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Turia: Turama Health and Disability Conference 2013

Hon Tariana Turia
Associate Minister for Health

Thursday 8 August 2013

Cook Islands Health Network Association
Turama Health and Disability Conference 2013
(check on delivery)

My first greeting is to our Minister who opened this hui today.

To Hon Nikki Rattle, Speaker of the Cook Islands Parliament;

Your President; Dr Joseph Williams; and vice-president; Metua Bates and Mr Tepoave Araitia who led the tuoro this morning.

I want to acknowledge the unique status of your organisation – the only Cook Islands Health Network – a vital network established from the foundation laid by the Cook Islands Nurses Association over two decades ago in 1991.

From that base your membership has grown to include a wide range of health professionals including doctors, administrators, physiotherapists, social workers, occupational therapists in fact any practitioners interested in health and disability services.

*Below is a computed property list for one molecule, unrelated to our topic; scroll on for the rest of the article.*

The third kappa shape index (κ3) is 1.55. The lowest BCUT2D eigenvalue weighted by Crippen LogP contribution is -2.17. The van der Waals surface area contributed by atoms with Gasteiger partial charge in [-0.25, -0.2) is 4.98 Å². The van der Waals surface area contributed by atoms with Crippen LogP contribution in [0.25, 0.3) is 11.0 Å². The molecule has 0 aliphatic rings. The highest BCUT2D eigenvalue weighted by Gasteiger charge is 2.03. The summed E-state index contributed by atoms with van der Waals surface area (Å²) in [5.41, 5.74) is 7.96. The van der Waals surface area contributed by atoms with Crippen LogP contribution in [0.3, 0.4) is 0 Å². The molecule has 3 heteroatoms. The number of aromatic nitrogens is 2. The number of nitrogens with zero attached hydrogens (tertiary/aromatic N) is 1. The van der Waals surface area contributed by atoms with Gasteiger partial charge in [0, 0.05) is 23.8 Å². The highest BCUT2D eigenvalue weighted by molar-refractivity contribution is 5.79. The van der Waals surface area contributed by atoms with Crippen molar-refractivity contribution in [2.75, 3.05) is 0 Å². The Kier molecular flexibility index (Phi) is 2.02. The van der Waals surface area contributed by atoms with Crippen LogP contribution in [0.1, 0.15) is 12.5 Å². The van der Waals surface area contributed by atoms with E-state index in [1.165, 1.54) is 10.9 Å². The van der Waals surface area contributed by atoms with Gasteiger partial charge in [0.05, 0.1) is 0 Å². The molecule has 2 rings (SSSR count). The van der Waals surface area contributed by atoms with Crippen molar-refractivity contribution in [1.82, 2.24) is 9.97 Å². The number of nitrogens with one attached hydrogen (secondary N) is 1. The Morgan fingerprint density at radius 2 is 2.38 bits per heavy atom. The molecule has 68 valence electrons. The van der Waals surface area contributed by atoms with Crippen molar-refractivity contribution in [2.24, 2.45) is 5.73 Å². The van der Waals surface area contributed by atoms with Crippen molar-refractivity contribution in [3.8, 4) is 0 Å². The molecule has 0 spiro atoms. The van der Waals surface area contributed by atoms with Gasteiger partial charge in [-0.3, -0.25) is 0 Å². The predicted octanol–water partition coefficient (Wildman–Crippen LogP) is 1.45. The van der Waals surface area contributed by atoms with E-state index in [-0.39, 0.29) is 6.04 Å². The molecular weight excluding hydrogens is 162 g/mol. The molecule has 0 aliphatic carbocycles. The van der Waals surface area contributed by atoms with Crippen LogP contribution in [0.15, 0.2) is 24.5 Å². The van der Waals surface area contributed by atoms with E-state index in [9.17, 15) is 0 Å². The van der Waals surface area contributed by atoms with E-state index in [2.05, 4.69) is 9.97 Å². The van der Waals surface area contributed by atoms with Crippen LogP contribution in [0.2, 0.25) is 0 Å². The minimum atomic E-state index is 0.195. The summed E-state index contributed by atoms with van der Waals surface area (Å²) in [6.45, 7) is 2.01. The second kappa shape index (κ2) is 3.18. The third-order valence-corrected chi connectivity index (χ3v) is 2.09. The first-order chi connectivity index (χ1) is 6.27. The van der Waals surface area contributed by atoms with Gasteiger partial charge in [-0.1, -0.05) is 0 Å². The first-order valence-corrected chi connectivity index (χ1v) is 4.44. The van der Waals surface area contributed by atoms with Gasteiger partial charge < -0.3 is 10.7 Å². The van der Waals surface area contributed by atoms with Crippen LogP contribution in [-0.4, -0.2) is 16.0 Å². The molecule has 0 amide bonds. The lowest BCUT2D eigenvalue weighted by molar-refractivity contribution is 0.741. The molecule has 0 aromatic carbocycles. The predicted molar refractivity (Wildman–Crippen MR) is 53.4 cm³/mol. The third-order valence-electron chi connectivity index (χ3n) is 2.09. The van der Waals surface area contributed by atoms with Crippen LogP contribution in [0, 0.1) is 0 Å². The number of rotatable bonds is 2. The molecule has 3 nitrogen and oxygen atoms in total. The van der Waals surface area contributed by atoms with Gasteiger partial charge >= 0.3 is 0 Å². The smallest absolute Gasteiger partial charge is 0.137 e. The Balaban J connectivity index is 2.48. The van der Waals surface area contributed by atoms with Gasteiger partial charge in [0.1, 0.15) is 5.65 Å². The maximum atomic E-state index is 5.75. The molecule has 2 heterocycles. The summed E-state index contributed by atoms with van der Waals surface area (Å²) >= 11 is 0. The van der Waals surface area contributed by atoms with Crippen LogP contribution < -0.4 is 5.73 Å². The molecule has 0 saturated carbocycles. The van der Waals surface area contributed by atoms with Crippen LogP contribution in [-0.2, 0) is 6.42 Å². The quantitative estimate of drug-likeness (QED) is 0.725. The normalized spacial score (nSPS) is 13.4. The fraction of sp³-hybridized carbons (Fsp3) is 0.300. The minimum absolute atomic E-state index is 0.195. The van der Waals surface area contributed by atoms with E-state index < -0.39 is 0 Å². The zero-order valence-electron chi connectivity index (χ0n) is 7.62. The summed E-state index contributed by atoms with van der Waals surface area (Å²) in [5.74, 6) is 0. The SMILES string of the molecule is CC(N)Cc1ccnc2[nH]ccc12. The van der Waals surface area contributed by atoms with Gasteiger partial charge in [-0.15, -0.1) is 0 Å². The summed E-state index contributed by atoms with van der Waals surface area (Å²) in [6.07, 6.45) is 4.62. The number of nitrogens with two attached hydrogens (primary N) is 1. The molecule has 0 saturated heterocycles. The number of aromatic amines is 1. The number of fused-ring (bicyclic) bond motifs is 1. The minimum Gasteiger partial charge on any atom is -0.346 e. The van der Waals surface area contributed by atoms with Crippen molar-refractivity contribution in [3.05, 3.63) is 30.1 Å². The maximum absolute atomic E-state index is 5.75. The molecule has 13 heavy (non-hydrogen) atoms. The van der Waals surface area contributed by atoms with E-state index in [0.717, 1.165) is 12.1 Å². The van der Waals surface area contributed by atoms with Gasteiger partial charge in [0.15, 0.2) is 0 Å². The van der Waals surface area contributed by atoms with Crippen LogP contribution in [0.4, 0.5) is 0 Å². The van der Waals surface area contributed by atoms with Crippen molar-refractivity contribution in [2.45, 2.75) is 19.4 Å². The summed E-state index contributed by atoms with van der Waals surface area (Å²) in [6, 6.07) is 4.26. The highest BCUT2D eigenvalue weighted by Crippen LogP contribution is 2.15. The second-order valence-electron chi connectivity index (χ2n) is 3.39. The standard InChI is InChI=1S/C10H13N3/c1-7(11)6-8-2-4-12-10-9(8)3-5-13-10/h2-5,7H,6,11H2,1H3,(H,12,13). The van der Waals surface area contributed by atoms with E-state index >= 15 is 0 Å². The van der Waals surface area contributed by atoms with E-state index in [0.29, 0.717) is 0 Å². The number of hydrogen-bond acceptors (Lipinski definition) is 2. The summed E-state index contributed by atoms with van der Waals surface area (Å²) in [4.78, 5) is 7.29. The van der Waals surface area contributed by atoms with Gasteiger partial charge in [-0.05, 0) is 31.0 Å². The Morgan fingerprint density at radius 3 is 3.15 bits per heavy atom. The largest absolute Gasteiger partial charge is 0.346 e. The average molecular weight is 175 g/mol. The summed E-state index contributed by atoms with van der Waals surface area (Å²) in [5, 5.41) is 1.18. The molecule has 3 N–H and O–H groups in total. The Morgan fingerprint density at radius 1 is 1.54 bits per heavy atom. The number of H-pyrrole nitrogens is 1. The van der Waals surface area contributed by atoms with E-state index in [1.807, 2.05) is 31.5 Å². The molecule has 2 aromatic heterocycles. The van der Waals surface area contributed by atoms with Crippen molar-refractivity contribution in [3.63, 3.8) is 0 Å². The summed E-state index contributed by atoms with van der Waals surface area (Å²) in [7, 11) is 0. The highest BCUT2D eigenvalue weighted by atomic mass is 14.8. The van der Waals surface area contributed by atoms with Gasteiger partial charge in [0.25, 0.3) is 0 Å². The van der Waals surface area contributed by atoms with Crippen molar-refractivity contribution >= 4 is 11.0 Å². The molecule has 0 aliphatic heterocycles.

You have built the momentum of your network up through hard work and selfless dedication and you are to be commended for your passion on behalf of your people.
It is indeed a pleasure to be with you today. As Lisa and I travelled here today I told her there are three particular reasons why I was so keen to join with you at this forum.

The first is to acknowledge and celebrate with you this special week - Te Epetoma o te reo Maori Kuki Airani – Cook Islands Language Week.

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It is such an important statement of principle – that your annual conference recognises the vital association between the health and wellbeing of the people and a living, thriving language.